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Idaho secretary of state says he can’t enforce new GOP voter affiliation deadline

Voters cast their ballots at Timberline High School during the Idaho Primary on May 17, 2022.
Otto Kitsinger, for the Idaho Capital Sun
Voters cast their ballots at Timberline High School during the Idaho Primary on May 17, 2022.

Idaho Secretary of State Phil McGrane says his office cannot enforce the Idaho Republican Party’s new party rule requiring voters to affiliate with the GOP by Dec. 30 in order to vote in the party’s upcoming primary election.

Instead of enforcing political party rules, McGrane said his office is required to follow Idaho law, which sets the deadline for changing party affiliation at 67 days before the primary election, the same day as the candidate filing deadline. That means the deadline to change party affiliation in Idaho will fall on March 15, not Dec. 30 as Idaho Republican Party officials set forth in a new party rule passed in June. Unaffiliated voters and unregistered voters will still be able to register to vote and affiliate with a political party at the polls when they show up to vote.

McGrane outlined his position in a letter he sent Thursday to Idaho Republican Party Chairwoman Dorothy Moon.

“We merely assert that the executive branch cannot act on these rules without legislative action,” McGrane wrote in the letter, which was obtained by the Idaho Capital Sun. “As a former member of the Idaho Legislature, I am sure that you agree that the decision of whether a change to our election law is warranted is a decision best left to the Legislature since they were elected by the people of Idaho to make those decisions.”

The issue relates to Idaho’s closed primary elections and affects the upcoming 2024 primary elections, scheduled for May 21.

In the simplest terms, McGrane’s letter means that the Idaho Secretary of State’s Office will not be cutting off voter registration or party affiliation changes next month on Dec. 30.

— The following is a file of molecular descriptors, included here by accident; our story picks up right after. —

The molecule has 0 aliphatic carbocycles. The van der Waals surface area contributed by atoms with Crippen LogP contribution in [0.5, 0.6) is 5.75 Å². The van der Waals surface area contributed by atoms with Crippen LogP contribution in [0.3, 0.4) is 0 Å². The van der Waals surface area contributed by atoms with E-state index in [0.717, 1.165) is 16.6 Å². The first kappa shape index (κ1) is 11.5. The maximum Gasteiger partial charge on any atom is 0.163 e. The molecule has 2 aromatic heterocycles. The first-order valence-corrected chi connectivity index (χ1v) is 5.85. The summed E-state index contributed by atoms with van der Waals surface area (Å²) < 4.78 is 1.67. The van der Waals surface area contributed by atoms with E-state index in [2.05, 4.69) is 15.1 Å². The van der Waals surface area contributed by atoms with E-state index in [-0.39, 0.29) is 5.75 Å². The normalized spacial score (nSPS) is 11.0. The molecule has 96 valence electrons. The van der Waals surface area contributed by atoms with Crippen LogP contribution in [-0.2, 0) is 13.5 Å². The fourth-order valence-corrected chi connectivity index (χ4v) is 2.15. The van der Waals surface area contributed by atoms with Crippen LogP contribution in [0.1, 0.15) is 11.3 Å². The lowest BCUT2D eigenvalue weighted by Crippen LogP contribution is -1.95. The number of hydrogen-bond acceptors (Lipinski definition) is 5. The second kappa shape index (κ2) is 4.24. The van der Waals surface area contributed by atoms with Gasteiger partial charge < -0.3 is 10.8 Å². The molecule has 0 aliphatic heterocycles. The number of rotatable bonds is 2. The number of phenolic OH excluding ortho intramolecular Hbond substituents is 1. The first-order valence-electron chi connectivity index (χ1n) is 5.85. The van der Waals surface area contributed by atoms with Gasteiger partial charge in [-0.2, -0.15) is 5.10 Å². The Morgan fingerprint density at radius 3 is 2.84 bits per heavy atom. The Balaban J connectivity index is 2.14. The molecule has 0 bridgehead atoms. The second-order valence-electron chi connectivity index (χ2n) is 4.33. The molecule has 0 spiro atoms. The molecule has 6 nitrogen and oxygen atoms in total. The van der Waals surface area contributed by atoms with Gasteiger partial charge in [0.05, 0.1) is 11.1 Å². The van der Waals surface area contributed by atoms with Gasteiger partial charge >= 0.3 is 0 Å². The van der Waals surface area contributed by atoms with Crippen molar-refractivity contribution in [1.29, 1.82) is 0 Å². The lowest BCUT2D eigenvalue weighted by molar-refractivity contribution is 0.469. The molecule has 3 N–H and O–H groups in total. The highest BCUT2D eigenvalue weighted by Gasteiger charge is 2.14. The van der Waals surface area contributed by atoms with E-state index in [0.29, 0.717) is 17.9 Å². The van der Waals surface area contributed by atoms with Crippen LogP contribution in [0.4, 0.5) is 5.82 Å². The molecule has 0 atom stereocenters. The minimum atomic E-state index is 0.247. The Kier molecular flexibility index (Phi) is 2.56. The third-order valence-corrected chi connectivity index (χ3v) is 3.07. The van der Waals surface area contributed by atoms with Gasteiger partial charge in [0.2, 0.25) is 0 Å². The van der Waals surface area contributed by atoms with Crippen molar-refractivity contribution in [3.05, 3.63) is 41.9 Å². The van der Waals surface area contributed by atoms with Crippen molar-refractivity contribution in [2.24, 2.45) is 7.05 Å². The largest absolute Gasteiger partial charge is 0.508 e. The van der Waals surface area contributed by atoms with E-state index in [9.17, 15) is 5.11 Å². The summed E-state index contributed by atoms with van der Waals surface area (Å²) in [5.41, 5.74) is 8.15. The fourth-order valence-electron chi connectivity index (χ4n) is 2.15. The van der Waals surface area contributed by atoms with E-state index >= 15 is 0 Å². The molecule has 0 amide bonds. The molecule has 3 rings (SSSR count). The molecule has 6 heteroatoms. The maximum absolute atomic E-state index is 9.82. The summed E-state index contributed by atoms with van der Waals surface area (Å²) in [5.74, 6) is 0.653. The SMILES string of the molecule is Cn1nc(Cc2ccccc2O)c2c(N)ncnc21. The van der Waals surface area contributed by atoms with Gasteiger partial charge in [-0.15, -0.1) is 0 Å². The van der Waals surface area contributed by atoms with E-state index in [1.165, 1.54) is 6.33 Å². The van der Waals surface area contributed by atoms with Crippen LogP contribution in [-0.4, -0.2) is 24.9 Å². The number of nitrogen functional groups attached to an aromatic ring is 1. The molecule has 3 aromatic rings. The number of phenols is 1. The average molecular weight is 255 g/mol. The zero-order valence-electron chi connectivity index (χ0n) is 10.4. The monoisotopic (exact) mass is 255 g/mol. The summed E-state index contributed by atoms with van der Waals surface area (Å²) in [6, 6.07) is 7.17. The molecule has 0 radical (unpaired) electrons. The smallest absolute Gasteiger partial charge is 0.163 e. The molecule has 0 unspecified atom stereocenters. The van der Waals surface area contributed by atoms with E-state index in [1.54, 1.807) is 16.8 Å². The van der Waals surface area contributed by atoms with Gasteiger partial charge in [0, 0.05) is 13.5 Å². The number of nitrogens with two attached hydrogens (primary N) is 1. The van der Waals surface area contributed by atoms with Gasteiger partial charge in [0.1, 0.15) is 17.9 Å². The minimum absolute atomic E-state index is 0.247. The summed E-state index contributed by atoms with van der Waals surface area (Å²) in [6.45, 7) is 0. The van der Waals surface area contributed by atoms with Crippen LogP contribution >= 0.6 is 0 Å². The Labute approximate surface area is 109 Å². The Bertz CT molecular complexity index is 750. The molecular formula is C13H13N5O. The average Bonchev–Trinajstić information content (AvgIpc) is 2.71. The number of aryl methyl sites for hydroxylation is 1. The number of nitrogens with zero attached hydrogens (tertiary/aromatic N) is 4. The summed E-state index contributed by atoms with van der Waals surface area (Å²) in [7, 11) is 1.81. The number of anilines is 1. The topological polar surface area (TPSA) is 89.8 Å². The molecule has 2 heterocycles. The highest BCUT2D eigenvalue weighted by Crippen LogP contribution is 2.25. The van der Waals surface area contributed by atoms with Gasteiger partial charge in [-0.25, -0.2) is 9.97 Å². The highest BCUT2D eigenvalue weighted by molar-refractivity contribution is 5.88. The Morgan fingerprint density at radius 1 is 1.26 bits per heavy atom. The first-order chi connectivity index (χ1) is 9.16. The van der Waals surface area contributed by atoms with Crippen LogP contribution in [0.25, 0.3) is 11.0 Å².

“After reviewing the law and consulting with the Attorney General’s Office, we have determined that your request is outside of my authority as secretary of state,” McGrane wrote in Thursday’s letter to Moon. “As an executive branch official, I am tasked with administering Idaho law as provided by the Idaho Legislature.”

Moon could not yet be reached for comment.

Where did the Idaho Republican Party voter affiliation rule come from?

The issue relates to a new party affiliation and primary election participation rule passed by the Idaho Republican Party during its 2023 summer meeting in Challis.

TheIdaho Republican Party rule intended to make two changes:

  • Any voter must affiliate with the Idaho Republican Party by Dec. 30 to vote in the next year’s Idaho Republican Party primary election. 
  • Any voter who changes their political party affiliation from a different political party to the Idaho Republican Party must wait one year after Dec. 30 in the year they unaffiliated from their old political party to affiliate with the Idaho Republican Party.

On Oct. 30, Moon wrote a letter to McGrane asking him to provide guidance and assistance to all 44 Idaho counties to ensure enforcement and compliance with the new Idaho Republican Party rules for voter affiliation.
“Upholding the party’s rules regarding affiliation is crucial to maintaining the integrity of the electoral process and ensuring that the rights of party members are respected and protected,” Moon wrote on Oct. 30.

In her letter, Moon cited the 2011 ruling in Idaho Republican Party v. Ysursa, which Moon incorrectly referred to as a ruling by the Idaho Supreme Court.

In Thursday’s letter, McGrane said the Idaho Legislature already complied with the ruling from Idaho Republican Party v. Ysursa by passing House Bill 351 in 2011. McGrane also pointed out Idaho Republican Party v. Ysursa was tried in Idaho’s Federal District Court and the ruling came from Judge B. Lynn Winmill, not the Idaho Supreme Court.

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This story was originally published by the Idaho Capital Sun.